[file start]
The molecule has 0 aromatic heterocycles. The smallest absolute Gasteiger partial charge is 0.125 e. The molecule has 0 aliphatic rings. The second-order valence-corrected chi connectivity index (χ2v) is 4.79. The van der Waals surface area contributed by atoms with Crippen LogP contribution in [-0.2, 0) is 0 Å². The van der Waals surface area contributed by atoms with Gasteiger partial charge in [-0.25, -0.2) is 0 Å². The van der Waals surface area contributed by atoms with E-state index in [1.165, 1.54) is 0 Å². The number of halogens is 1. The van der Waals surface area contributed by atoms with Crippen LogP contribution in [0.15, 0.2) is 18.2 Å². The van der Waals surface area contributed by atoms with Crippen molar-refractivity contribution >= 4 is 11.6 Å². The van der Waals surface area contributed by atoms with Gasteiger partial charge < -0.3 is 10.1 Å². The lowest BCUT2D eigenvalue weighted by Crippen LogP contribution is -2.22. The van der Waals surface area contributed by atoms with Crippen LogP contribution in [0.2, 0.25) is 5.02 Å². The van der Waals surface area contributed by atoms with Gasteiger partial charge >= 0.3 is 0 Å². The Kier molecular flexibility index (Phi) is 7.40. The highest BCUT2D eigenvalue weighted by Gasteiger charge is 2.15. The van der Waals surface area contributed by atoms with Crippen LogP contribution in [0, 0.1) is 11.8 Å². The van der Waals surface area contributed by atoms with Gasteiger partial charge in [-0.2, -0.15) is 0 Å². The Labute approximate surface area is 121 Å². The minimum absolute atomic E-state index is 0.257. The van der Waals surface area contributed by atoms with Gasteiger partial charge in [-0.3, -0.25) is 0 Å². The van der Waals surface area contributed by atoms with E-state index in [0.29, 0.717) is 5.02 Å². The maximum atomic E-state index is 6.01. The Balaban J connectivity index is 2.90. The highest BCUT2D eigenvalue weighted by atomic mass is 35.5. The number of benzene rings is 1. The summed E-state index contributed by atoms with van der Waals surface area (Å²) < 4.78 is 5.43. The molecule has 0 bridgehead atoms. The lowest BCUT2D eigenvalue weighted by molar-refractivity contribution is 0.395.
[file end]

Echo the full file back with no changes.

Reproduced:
The molecule has 0 aromatic heterocycles. The smallest absolute Gasteiger partial charge is 0.125 e. The molecule has 0 aliphatic rings. The second-order valence-corrected chi connectivity index (χ2v) is 4.79. The van der Waals surface area contributed by atoms with Crippen LogP contribution in [-0.2, 0) is 0 Å². The van der Waals surface area contributed by atoms with Gasteiger partial charge in [-0.25, -0.2) is 0 Å². The van der Waals surface area contributed by atoms with E-state index in [1.165, 1.54) is 0 Å². The number of halogens is 1. The van der Waals surface area contributed by atoms with Crippen LogP contribution in [0.15, 0.2) is 18.2 Å². The van der Waals surface area contributed by atoms with Crippen molar-refractivity contribution >= 4 is 11.6 Å². The van der Waals surface area contributed by atoms with Gasteiger partial charge < -0.3 is 10.1 Å². The lowest BCUT2D eigenvalue weighted by Crippen LogP contribution is -2.22. The van der Waals surface area contributed by atoms with Crippen LogP contribution in [0.2, 0.25) is 5.02 Å². The van der Waals surface area contributed by atoms with Gasteiger partial charge >= 0.3 is 0 Å². The Kier molecular flexibility index (Phi) is 7.40. The highest BCUT2D eigenvalue weighted by Gasteiger charge is 2.15. The van der Waals surface area contributed by atoms with Crippen LogP contribution in [0, 0.1) is 11.8 Å². The van der Waals surface area contributed by atoms with Gasteiger partial charge in [-0.2, -0.15) is 0 Å². The Labute approximate surface area is 121 Å². The minimum absolute atomic E-state index is 0.257. The van der Waals surface area contributed by atoms with Gasteiger partial charge in [-0.3, -0.25) is 0 Å². The van der Waals surface area contributed by atoms with E-state index in [0.29, 0.717) is 5.02 Å². The maximum atomic E-state index is 6.01. The Balaban J connectivity index is 2.90. The highest BCUT2D eigenvalue weighted by atomic mass is 35.5. The number of benzene rings is 1. The summed E-state index contributed by atoms with van der Waals surface area (Å²) < 4.78 is 5.43. The molecule has 0 bridgehead atoms. The lowest BCUT2D eigenvalue weighted by molar-refractivity contribution is 0.395.